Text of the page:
White distilled vinegar is effective for killing most mold, bacteria and germs due to it's high level of acidity. Vinegar is a weak form of acetic acid that is made from the fermentation of sugars and starches. White vinegar has so many different uses in the home; it is considered the “miracle cleaner”. It is pocketbook friendly, all natural, safe for pets and nontoxic. Why would you use anything else? It is a good idea to purchase two empty spray bottles, keep one full with pure white vinegar and the other with half water and half vinegar. This just makes it easier to dispense and have on hand at all times. A person can work wonders cleaning their home naturally just armed with vinegar and water. There are so many different uses for white vinegar in your home. Here are just a few ideas. Vinegar mixed with water is an excellent cleaner for all kitchen surfaces like counter tops, refrigerators and stove tops. To shine chrome fixtures simply make a paste of 2 tablespoons salt and 1 teaspoon white vinegar. To clean wooden cutting boards simply just wipe with vinegar. Clean refrigerator shelves with a solution of ½ white vinegar and water. Did you know that soaking fruit and vegetables in 1 part vinegar to 3 parts water can remove up to 98% bacteria? Soak fruit and vegetables for at least 10 minutes then rinse to get best results. Vinegar is also useful in the laundry. To decrease lint in laundry add ½ cup straight white vinegar to rinse cycle. To make your bright’s brighter add ½ cup vinegar to the rinse cycle. If you have pets white vinegar is a good solution to have in house. If your dog has the mishap of getting sprayed by a skunk, use dilution of vinegar and water, rub dog’s fur then rinse with warm water. Repeat a couple times. To keep dogs from scratching their ears rub them with a cloth diluted with vinegar and water. Vinegar is so versatile in the home. You do not have to worry about the vinegar smell remaining after you use it because the smell dissipates after it dries. So, for people who believe in living green and healthy, white vinegar is a must have in the pantry closet.

Posted by Kriss Stevens & Scott Manley on 3/18/2012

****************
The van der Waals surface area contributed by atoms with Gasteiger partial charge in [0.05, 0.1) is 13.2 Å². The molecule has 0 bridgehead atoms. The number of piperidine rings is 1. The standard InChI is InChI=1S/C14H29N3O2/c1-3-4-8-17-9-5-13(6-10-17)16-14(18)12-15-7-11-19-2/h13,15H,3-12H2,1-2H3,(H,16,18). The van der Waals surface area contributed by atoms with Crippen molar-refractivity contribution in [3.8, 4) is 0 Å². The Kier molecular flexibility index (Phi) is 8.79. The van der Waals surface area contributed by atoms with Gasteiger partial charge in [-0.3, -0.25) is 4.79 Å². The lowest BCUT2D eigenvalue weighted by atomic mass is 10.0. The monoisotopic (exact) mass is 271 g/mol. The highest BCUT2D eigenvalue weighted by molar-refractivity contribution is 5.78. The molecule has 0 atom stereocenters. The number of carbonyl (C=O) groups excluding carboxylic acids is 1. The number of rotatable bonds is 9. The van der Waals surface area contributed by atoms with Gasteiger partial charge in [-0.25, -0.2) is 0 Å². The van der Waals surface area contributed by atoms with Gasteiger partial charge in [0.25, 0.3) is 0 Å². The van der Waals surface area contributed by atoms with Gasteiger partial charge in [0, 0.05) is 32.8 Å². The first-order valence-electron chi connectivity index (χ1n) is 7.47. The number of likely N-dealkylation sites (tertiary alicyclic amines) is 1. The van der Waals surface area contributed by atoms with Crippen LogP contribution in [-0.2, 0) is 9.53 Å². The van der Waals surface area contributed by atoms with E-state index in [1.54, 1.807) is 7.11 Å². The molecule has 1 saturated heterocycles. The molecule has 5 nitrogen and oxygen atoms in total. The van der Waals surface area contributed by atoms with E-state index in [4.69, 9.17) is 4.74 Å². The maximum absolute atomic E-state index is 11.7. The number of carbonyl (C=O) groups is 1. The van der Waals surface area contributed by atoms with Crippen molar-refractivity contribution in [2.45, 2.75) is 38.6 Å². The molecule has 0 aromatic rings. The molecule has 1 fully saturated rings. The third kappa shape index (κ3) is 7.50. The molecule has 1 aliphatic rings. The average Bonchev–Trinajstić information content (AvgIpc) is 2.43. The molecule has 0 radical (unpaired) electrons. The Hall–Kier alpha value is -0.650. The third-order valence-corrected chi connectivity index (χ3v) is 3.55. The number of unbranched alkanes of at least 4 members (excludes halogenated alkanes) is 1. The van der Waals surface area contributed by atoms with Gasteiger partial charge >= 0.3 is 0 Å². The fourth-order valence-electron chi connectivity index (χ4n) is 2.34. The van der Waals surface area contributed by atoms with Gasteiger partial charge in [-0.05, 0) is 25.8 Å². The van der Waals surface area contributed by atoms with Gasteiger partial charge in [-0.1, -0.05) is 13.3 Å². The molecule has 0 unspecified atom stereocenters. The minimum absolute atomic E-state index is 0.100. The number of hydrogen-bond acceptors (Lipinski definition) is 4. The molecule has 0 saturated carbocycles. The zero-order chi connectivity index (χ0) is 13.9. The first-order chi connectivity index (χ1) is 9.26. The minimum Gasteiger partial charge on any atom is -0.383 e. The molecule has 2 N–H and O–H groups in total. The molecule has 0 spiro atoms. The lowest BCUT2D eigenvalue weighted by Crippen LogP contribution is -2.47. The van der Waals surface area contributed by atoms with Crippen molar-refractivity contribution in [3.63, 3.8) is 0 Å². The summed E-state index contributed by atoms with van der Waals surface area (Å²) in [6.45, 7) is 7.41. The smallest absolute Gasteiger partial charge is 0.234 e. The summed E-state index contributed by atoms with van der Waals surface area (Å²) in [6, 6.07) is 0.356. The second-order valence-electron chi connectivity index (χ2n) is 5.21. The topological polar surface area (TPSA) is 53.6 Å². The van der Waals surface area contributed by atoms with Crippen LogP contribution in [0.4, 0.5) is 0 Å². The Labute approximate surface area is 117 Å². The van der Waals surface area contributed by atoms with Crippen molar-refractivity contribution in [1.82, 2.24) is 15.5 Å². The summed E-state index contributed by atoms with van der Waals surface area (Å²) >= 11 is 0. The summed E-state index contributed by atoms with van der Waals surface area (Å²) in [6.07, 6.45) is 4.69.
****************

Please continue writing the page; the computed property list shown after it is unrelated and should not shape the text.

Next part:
Did you know that indoor air pollution is actually worse than outdoor air pollution? Indoor pollution can in fact be 2 to 10 times worse depending on the materials in your home. Many of the materials in your home omit Volatile Organic Compounds (VOC's). According to the EPA, VOC's are in the air that you breathe and can have long term health effects, including liver, kidney and central nervous system damage and cancer. Here is a list of some of the indoor air pollutants that you may want to reduce or remove in order to have a healthier home. Cleaning Supplies The things that clean your home may be making you sick. In fact, bleach is one of the biggest offenders. In order to have a truly clean home, remove all of these chemicals and start replacing them with natural ones. Check the labels of everything. Many sheets that are made for your dryer have formaldehyde in them. Some of the most dangerous cleaning products are corrosive drain cleaners, oven cleaners, and acidic toilet bowl cleaners. Corrosive chemicals can cause severe burns on eyes, skin and, if ingested, on the throat and esophagus. Air Fresheners Air fresheners may smell sweet but their effect can be anything but. Some air fresheners can send chemicals into the air that contain VOCs. The American College of Allergy, Asthma & Immunology looked at plug-in fresheners and found more than 20 VOCs' and more than one-third were considered toxic or hazardous. VOCs can increase the risk of asthma in kids. At high enough levels, they can also irritate the eyes and lungs, trigger dizziness and headaches, and even lead to memory loss. Furniture Believe it or not the place where you sit or sleep could be harming your health. Furniture is such a big part of our life, we eat on it, sleep and sit on it. Furniture also can emit VOCs. Furniture is often made with flame retardants, finishes, adhesives and foam cushions that give off harmful chemicals. Paint You often hear about the dangers of lead paint. You should also be worried about the brand new fresh paint you just put on the walls. Paint, paint strippers, varnish removers and floor stains all emit VOC's into the air. These chemicals don't go away once the paint has dried or once it stops smelling. The harmful chemicals can last for as long as two years. New Flooring That new carpet smell is not good for you. As pretty as it may look new carpet, wood floors or even linoleum flooring give off VOCs. Purchase flooring produced from renewable materials such as linseed oil, rosins, wood flour and jute. Look for wood flooring that is FSC Certified (it came from a Forest Stewardship Council Certified Forest which helps protect old growth forests from being clear cut). For more information read about Sources of Indoor Air Pollution on the EPA site.